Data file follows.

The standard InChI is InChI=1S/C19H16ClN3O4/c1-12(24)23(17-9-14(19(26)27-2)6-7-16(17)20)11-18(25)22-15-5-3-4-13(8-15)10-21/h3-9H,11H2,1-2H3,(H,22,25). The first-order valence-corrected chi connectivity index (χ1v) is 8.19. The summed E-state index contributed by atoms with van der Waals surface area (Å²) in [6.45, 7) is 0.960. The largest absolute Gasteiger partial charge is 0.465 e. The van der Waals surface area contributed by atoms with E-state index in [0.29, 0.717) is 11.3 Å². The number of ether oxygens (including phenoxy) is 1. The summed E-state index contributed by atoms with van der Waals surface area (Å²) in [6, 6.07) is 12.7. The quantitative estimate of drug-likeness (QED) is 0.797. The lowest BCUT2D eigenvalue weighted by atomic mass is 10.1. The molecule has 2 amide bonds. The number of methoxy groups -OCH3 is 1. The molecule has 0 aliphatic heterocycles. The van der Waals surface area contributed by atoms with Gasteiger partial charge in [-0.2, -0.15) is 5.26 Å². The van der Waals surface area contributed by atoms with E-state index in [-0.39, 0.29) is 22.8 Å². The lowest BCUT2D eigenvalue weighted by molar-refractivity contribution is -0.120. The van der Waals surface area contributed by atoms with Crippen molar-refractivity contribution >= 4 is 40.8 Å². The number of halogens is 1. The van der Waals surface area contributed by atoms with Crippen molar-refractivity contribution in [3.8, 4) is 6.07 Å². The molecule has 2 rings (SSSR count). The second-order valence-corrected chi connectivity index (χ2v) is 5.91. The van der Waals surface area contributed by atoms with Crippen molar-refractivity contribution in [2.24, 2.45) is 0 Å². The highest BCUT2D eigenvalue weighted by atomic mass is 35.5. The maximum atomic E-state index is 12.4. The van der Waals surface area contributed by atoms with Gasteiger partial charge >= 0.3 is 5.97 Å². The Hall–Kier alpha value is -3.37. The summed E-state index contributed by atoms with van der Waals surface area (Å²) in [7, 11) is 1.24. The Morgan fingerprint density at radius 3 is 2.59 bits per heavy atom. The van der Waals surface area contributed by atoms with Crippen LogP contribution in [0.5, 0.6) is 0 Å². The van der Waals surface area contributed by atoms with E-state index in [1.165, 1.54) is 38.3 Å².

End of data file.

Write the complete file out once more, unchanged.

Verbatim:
The standard InChI is InChI=1S/C19H16ClN3O4/c1-12(24)23(17-9-14(19(26)27-2)6-7-16(17)20)11-18(25)22-15-5-3-4-13(8-15)10-21/h3-9H,11H2,1-2H3,(H,22,25). The first-order valence-corrected chi connectivity index (χ1v) is 8.19. The summed E-state index contributed by atoms with van der Waals surface area (Å²) in [6.45, 7) is 0.960. The largest absolute Gasteiger partial charge is 0.465 e. The van der Waals surface area contributed by atoms with E-state index in [0.29, 0.717) is 11.3 Å². The number of ether oxygens (including phenoxy) is 1. The summed E-state index contributed by atoms with van der Waals surface area (Å²) in [6, 6.07) is 12.7. The quantitative estimate of drug-likeness (QED) is 0.797. The lowest BCUT2D eigenvalue weighted by atomic mass is 10.1. The molecule has 2 amide bonds. The number of methoxy groups -OCH3 is 1. The molecule has 0 aliphatic heterocycles. The van der Waals surface area contributed by atoms with Gasteiger partial charge in [-0.2, -0.15) is 5.26 Å². The van der Waals surface area contributed by atoms with E-state index in [-0.39, 0.29) is 22.8 Å². The lowest BCUT2D eigenvalue weighted by molar-refractivity contribution is -0.120. The van der Waals surface area contributed by atoms with Crippen molar-refractivity contribution >= 4 is 40.8 Å². The number of halogens is 1. The van der Waals surface area contributed by atoms with Crippen molar-refractivity contribution in [3.8, 4) is 6.07 Å². The molecule has 2 rings (SSSR count). The second-order valence-corrected chi connectivity index (χ2v) is 5.91. The van der Waals surface area contributed by atoms with Crippen molar-refractivity contribution in [2.24, 2.45) is 0 Å². The highest BCUT2D eigenvalue weighted by atomic mass is 35.5. The maximum atomic E-state index is 12.4. The van der Waals surface area contributed by atoms with Gasteiger partial charge >= 0.3 is 5.97 Å². The Hall–Kier alpha value is -3.37. The summed E-state index contributed by atoms with van der Waals surface area (Å²) in [7, 11) is 1.24. The Morgan fingerprint density at radius 3 is 2.59 bits per heavy atom. The van der Waals surface area contributed by atoms with Crippen LogP contribution in [0.5, 0.6) is 0 Å². The van der Waals surface area contributed by atoms with E-state index in [1.165, 1.54) is 38.3 Å².